Decentralized finance, or DeFi, is one of the most important topics in cryptocurrency. The aim of DeFi is to create an entirely new financial system, completely independent of the traditional financial (TradFi) economy. There are billions of dollars being invested into this goal, along with the efforts of thousands of developers around the world.
This is part one of our series on DeFi. The aim of this series is to provide a deep dive for financial advisors to further our understanding of this space and create a bridge that we can use efficiently to merge the TradFi world we work in with the new and innovative DeFi space that is being created.
The origins of Ethereum and the DeFi ecosystem
In 2013, programmer Vitalik Buterin co-created Ethereum as an additional cryptocurrency project after his work on Bitcoin. Ethereum is different from Bitcoin because it’s designed to be a blockchain with multiple different functions: to be a digital money, to be used for global payments and to have blockchain applications run on top of its code. There’s currently an entire digital economy running on top of Ethereum, one of which is the DeFi ecosystem.
DeFi is a crypto movement that is built on cryptocurrencies like ether, open to anyone in the world (with an internet connection). DeFi is a trustless application, meaning the applications are not controlled or hosted by a central party such as a bank or a government. The aspects of cryptocurrency such as cryptography, smart contracts and blockchain technology allow this system of decentralized finance to exist for the global community to utilize.
Ethereum utilizes a robust smart contract programming language called Solidity, which allows for all of the necessary logic that financial contracts require to be included in the application code. Many other cryptocurrencies now compete with Ethereum to run DeFi applications, such as Avalanche, Terra, Fantom and others, but it is important to note that Ethereum is the largest network and was the first project that was used to create DeFi.
Lending and borrowing in the DeFi ecosystem
Lending and borrowing platforms have become a tremendous part of the DeFi ecosystem. Users are able to lock crypto positions into a smart contract and borrow against their position. Other users are able to lock crypto positions into a smart contract and generate yield by allowing their coins to be lent out to borrowers.
An interesting thing to note is the yields generated by lenders in the DeFi ecosystem are substantially higher than the traditional financial system. Running a smart contract is much more cost-effective than running a traditional bank; therefore, nearly all of the yield generated from lending money is passed directly back to the lender via the smart contract. Many people place their trust in these transparent smart contracts and are able to generate a significant income from their utilization.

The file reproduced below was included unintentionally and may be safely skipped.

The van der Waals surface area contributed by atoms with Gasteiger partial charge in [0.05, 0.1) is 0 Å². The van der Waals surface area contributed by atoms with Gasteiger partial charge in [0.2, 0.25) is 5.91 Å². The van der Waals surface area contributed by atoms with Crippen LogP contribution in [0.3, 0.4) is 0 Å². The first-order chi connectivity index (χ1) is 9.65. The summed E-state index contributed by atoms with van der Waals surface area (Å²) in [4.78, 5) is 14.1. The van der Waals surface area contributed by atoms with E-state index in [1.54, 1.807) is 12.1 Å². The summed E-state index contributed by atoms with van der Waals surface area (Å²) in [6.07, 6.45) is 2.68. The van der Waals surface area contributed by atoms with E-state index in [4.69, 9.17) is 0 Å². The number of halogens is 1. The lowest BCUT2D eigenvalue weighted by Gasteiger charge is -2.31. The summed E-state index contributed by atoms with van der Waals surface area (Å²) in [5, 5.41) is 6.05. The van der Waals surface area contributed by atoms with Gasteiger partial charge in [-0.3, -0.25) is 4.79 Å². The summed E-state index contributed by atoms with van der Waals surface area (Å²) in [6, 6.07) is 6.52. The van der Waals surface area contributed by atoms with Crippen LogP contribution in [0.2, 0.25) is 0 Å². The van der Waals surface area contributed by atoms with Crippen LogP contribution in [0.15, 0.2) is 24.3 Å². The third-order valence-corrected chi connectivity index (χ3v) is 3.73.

Aave and flash loans
Another large lending and borrowing platform in the DeFi ecosystem is Aave. Similarly to Compound, Aave is a decentralized, open-source, non-custodial protocol running on Ethereum. Its native cryptocurrency is AAVE. There is currently $11.8 billion locked in Aave smart contracts. Aave allows users to lend or borrow crypto assets. Lenders are able to earn a yield on their assets that are supplied to the protocol. Like Compound, the earned yield adjusts depending on supply and demand of the market.
Aave also offers a unique service called “flash loans.” Flash loans are “one block borrow transactions,” which are transactions in which a user borrows and repays a loan in the same block. The smart contract only allows the loan to occur if the borrow and repayment of the loan occurs in the same block (transaction). This technology is a new feature that is used in arbitrage and quick trading. This type of loan does not exist in traditional finance and is seen as a major improvement to the TradFi system.
The creation of smart contracts, stablecoins and lending and borrowing platforms, led to another important creation in DeFi: decentralized exchanges (DEX), another incredibly important component of decentralized finance. DEXs saw over $1 trillion in trading volume in 2021. In my next article in this series, we will go through the creation of DEXs, their value to the crypto economy, how they interact with lending and borrowing platforms, and how users benefit from their existence.
Why DeFi is so important
The goal of DeFi is to create an open financial market that is trustless and permissionless. Significant development and investment has been placed into the advancement of DeFi, and as financial advisors, it’s important to understand this space. Much of the technology in the DeFi space builds upon, and improves, the TradFi system, possibly resulting in a better outcome for users – you and your clients. As the space continues to evolve and strengthen, it’s vitally important to have an understanding of decentralized finance and to be prepared to interact with, and rely upon, these applications.